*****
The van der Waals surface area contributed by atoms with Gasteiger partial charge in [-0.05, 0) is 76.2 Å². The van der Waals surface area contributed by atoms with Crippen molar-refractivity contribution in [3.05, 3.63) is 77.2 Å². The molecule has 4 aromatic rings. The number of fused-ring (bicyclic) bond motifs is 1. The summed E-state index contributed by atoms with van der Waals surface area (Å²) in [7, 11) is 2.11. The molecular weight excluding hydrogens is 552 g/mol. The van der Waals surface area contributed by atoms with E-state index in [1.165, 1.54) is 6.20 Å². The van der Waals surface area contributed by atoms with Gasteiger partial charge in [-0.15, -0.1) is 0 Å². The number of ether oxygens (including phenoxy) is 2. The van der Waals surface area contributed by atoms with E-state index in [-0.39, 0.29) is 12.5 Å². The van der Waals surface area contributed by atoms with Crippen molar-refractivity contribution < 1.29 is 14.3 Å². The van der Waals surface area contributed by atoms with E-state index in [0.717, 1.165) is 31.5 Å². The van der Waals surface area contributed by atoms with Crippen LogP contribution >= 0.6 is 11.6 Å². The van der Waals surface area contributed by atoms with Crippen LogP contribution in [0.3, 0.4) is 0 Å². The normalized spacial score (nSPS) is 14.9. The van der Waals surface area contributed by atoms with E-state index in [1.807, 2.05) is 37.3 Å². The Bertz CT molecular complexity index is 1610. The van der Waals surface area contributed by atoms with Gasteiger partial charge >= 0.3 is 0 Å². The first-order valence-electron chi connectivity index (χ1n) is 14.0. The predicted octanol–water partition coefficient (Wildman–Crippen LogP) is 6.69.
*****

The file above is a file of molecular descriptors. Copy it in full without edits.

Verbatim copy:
The van der Waals surface area contributed by atoms with Gasteiger partial charge in [-0.05, 0) is 76.2 Å². The van der Waals surface area contributed by atoms with Crippen molar-refractivity contribution in [3.05, 3.63) is 77.2 Å². The molecule has 4 aromatic rings. The number of fused-ring (bicyclic) bond motifs is 1. The summed E-state index contributed by atoms with van der Waals surface area (Å²) in [7, 11) is 2.11. The molecular weight excluding hydrogens is 552 g/mol. The van der Waals surface area contributed by atoms with E-state index in [1.165, 1.54) is 6.20 Å². The van der Waals surface area contributed by atoms with Gasteiger partial charge in [-0.15, -0.1) is 0 Å². The number of ether oxygens (including phenoxy) is 2. The van der Waals surface area contributed by atoms with E-state index in [-0.39, 0.29) is 12.5 Å². The van der Waals surface area contributed by atoms with Crippen molar-refractivity contribution < 1.29 is 14.3 Å². The van der Waals surface area contributed by atoms with E-state index in [0.717, 1.165) is 31.5 Å². The van der Waals surface area contributed by atoms with Crippen LogP contribution >= 0.6 is 11.6 Å². The van der Waals surface area contributed by atoms with Crippen LogP contribution in [0.3, 0.4) is 0 Å². The normalized spacial score (nSPS) is 14.9. The van der Waals surface area contributed by atoms with E-state index in [1.807, 2.05) is 37.3 Å². The Bertz CT molecular complexity index is 1610. The van der Waals surface area contributed by atoms with Gasteiger partial charge >= 0.3 is 0 Å². The first-order valence-electron chi connectivity index (χ1n) is 14.0. The predicted octanol–water partition coefficient (Wildman–Crippen LogP) is 6.69.